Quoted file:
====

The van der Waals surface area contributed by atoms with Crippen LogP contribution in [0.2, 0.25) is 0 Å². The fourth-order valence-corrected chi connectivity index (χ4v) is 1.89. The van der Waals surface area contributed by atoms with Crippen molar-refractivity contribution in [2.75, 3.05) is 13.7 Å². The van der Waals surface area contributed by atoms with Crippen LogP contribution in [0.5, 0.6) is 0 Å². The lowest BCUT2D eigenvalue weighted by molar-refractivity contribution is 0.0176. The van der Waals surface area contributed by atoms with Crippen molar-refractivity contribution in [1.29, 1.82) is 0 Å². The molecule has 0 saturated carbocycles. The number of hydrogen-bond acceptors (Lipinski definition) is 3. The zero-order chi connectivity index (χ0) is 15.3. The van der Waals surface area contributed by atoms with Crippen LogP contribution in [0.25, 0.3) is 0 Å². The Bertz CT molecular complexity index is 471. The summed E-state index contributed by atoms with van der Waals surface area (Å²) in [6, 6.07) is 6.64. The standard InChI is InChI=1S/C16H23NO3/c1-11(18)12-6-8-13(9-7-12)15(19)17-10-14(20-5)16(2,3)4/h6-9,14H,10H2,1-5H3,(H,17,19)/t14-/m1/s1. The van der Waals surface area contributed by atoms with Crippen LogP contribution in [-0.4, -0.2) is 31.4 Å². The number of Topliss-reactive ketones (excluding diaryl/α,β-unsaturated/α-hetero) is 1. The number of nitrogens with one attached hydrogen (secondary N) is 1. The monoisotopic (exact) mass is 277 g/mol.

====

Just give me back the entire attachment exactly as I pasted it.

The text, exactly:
The van der Waals surface area contributed by atoms with Crippen LogP contribution in [0.2, 0.25) is 0 Å². The fourth-order valence-corrected chi connectivity index (χ4v) is 1.89. The van der Waals surface area contributed by atoms with Crippen molar-refractivity contribution in [2.75, 3.05) is 13.7 Å². The van der Waals surface area contributed by atoms with Crippen LogP contribution in [0.5, 0.6) is 0 Å². The lowest BCUT2D eigenvalue weighted by molar-refractivity contribution is 0.0176. The van der Waals surface area contributed by atoms with Crippen molar-refractivity contribution in [1.29, 1.82) is 0 Å². The molecule has 0 saturated carbocycles. The number of hydrogen-bond acceptors (Lipinski definition) is 3. The zero-order chi connectivity index (χ0) is 15.3. The van der Waals surface area contributed by atoms with Crippen LogP contribution in [0.25, 0.3) is 0 Å². The Bertz CT molecular complexity index is 471. The summed E-state index contributed by atoms with van der Waals surface area (Å²) in [6, 6.07) is 6.64. The standard InChI is InChI=1S/C16H23NO3/c1-11(18)12-6-8-13(9-7-12)15(19)17-10-14(20-5)16(2,3)4/h6-9,14H,10H2,1-5H3,(H,17,19)/t14-/m1/s1. The van der Waals surface area contributed by atoms with Crippen LogP contribution in [-0.4, -0.2) is 31.4 Å². The number of Topliss-reactive ketones (excluding diaryl/α,β-unsaturated/α-hetero) is 1. The number of nitrogens with one attached hydrogen (secondary N) is 1. The monoisotopic (exact) mass is 277 g/mol.